In addition to a need for love, we also have an inborn need for beauty in and of itself. A congenital sense of aesthetics. For instance, a baby will reach for a shiny object over a dull one. I don’t think anyone has to be taught that a brilliant sunset over a frothy sea is beautiful. We just know.

As I said, I was dreamily thinking about these things, but also kind of asking God about it. Lord, why do I care so much about looking good? Why do I compare myself to others, and feel lacking? Why do we as a society put so much emphasis on it? Obsess about it?

Revelation dawned slowly. God created us to be beautiful; He created Beauty itself. All of His creation is beautiful. (What we’ve done with it is another thing.) Perhaps we are just trying to get the outside of the package, which is heir to the imperfections of a sullied creation, to match the inside: the essential self, created in the beautiful image of God.

I remembered a time when I found myself over my head in a prayer situation. Healing prayer is an integral part of our church in Athens, Georgia. A wise and wonderful member (who happens to be a therapist) has introduced the teachings of Dr. Francis McNutt to our congregation, and classes on healing prayer are taught. I had taken Level One. That means first grade. Still, here I was praying with a young woman who was going through a nightmarish time of betrayal. Emergency prayer. (Like, I don’t know how else to help you, so let’s pray. Gotta do something about this pain.) Following the precepts from the prayer class, I asked her to describe how she was feeling. She said one word: Insufficient.  She felt utterly negated in every way. Then I took one of those terrifying leaps of faith. I asked God to tell her how He felt about her. As soon as those words were out of my mouth, a word clearly formed in my mind.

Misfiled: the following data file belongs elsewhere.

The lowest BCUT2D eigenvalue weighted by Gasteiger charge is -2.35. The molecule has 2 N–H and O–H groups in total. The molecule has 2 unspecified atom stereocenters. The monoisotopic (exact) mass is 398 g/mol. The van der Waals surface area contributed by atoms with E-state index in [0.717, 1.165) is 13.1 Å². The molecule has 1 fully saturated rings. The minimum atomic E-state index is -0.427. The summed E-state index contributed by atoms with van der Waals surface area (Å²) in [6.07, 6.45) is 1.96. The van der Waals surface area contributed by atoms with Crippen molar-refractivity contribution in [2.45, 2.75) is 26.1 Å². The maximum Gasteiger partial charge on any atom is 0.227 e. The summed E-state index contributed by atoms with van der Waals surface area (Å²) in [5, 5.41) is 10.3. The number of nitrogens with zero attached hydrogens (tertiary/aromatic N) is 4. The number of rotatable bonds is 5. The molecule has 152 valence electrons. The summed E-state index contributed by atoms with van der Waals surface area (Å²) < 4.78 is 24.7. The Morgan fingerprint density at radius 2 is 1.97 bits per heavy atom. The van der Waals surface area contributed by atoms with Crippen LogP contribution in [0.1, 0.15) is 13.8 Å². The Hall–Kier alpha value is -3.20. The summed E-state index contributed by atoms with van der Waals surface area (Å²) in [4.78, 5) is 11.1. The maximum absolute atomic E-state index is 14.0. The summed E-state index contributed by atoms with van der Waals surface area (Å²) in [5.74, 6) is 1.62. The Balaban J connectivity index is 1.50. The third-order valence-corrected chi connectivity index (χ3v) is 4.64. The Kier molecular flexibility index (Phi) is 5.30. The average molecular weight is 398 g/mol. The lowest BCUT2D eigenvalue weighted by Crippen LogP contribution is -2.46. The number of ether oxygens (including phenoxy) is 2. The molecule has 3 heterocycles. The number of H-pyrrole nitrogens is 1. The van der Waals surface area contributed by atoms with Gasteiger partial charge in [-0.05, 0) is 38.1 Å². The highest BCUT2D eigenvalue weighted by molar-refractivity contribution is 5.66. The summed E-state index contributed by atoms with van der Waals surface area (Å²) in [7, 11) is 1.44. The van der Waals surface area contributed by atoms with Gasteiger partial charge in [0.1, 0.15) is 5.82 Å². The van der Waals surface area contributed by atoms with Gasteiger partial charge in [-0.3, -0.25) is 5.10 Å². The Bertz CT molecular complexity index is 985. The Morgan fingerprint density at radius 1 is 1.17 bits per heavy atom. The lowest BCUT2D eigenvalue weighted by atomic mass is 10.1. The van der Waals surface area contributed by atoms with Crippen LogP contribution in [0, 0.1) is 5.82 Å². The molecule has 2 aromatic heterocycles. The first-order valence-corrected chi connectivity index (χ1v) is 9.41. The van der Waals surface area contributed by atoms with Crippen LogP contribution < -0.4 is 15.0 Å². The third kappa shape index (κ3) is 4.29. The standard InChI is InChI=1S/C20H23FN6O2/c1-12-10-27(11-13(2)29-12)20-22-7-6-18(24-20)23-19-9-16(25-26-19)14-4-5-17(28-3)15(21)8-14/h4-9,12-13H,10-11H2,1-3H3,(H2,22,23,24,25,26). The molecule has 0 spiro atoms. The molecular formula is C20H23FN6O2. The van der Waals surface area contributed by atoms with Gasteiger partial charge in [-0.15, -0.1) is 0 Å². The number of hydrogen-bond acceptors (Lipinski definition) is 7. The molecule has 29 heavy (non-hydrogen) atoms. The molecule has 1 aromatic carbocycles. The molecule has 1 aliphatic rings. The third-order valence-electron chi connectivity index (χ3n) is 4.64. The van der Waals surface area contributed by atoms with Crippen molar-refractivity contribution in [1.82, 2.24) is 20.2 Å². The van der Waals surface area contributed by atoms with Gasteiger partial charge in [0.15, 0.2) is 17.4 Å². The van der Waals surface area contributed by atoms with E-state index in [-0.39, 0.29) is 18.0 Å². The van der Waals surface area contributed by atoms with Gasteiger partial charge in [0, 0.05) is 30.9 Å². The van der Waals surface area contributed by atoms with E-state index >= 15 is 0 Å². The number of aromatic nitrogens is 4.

I was expecting “Loved” or something like that. But the word was Beautiful. It came with a particular type of chill that I have come to associate with confirmation. There was no way I was gonna tell her, though. She wouldn’t have believed me. Outloud, I said, “Please tell her, Lord. Speak to her inmost spirit. You tell her.” We sat there for what seemed like an eternity. I kept praying silently, sweating bullets. Tell her, tell her, oh please tell her very clearly, Daddy. Minutes passed. Now, “beautiful” was the last thing in the whole world that young woman felt at the time. She had been absolutely decimated. Completely stripped of self-esteem. So I asked her, “Is there a word that has popped into your mind, but you are afraid or embarrassed to say?” She nodded imperceptibly. “Tell me,” I begged.

More minutes passed. Then she tearfully whispered a word. I leaned down to make sure I heard right. I asked her to repeat it. She cleared her throat.

Beautiful, she whispered.

For some reason, the description of the lady in heaven from Lewis’ The Great Divorce has come to mind:

"I cannot remember now whether she was naked or clothed. If she were naked, then it must have been the almost visible penumbra of her courtesy and joy which produces in my mind the illusion of a great and shining train that followed her across the happy grass. If she were clothed, then the illusion of nakedness is doubtless due to the clarity with which her inmost spirit shone through the clothes. For clothes in that country are not a disguise: the spiritual body lives along each thread and turns them into living organs. A robe or a crown is there as much one of the wearer’s features as a lip or an eye.

But I have forgotten. And only partly do I remember the unbearable beauty of her face." (The Great Divorce, chapter 12.)

Something occurred to me, during this sweet and sentimental wedding of a gracefully beautiful bride:

In God’s eyes, we are all* beautiful brides, coming down the narrow aisle of life straight into His waiting arms.

You are beautiful.


“You have stolen my heart, my sister, my bride; you have stolen my heart with one glance of your eyes…” (Song of Songs 4:9)

“As a bridegroom rejoices over his bride, so will your God rejoice over you.” (Isaiah 62:5)

Let us rejoice and be glad and give him glory! For the wedding of the Lamb has come, and his bride has made herself ready.” (Rev. 19:7)


*Note: I don’t mean to imply by the next to the last sentence in the post that I am a universalist. I’m referring to His desire for us. We are still given the gift of free choice in deciding whether or not to put on the ring.